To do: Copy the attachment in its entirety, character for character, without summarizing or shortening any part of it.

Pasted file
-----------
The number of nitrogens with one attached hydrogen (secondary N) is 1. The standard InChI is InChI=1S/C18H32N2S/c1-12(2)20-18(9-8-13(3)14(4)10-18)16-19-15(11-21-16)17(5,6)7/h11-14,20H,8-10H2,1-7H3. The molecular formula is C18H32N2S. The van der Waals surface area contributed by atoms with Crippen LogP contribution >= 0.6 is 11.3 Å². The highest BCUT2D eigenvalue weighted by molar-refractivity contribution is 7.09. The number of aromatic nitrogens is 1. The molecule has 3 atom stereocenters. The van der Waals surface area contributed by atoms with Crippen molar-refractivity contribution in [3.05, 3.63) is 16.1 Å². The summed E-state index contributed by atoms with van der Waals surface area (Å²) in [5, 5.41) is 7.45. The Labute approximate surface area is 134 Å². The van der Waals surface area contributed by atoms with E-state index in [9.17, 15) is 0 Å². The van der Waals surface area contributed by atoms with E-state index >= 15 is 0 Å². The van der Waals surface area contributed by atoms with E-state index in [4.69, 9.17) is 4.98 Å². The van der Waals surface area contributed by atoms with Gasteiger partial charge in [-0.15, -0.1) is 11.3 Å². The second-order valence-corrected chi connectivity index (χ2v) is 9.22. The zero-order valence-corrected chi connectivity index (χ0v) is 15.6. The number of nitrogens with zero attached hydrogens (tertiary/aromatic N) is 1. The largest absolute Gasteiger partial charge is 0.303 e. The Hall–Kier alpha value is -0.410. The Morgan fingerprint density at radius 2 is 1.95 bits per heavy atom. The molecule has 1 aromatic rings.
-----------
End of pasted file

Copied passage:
The number of nitrogens with one attached hydrogen (secondary N) is 1. The standard InChI is InChI=1S/C18H32N2S/c1-12(2)20-18(9-8-13(3)14(4)10-18)16-19-15(11-21-16)17(5,6)7/h11-14,20H,8-10H2,1-7H3. The molecular formula is C18H32N2S. The van der Waals surface area contributed by atoms with Crippen LogP contribution >= 0.6 is 11.3 Å². The highest BCUT2D eigenvalue weighted by molar-refractivity contribution is 7.09. The number of aromatic nitrogens is 1. The molecule has 3 atom stereocenters. The van der Waals surface area contributed by atoms with Crippen molar-refractivity contribution in [3.05, 3.63) is 16.1 Å². The summed E-state index contributed by atoms with van der Waals surface area (Å²) in [5, 5.41) is 7.45. The Labute approximate surface area is 134 Å². The van der Waals surface area contributed by atoms with E-state index in [9.17, 15) is 0 Å². The van der Waals surface area contributed by atoms with E-state index >= 15 is 0 Å². The van der Waals surface area contributed by atoms with E-state index in [4.69, 9.17) is 4.98 Å². The van der Waals surface area contributed by atoms with Gasteiger partial charge in [-0.15, -0.1) is 11.3 Å². The second-order valence-corrected chi connectivity index (χ2v) is 9.22. The zero-order valence-corrected chi connectivity index (χ0v) is 15.6. The number of nitrogens with zero attached hydrogens (tertiary/aromatic N) is 1. The largest absolute Gasteiger partial charge is 0.303 e. The Hall–Kier alpha value is -0.410. The Morgan fingerprint density at radius 2 is 1.95 bits per heavy atom. The molecule has 1 aromatic rings.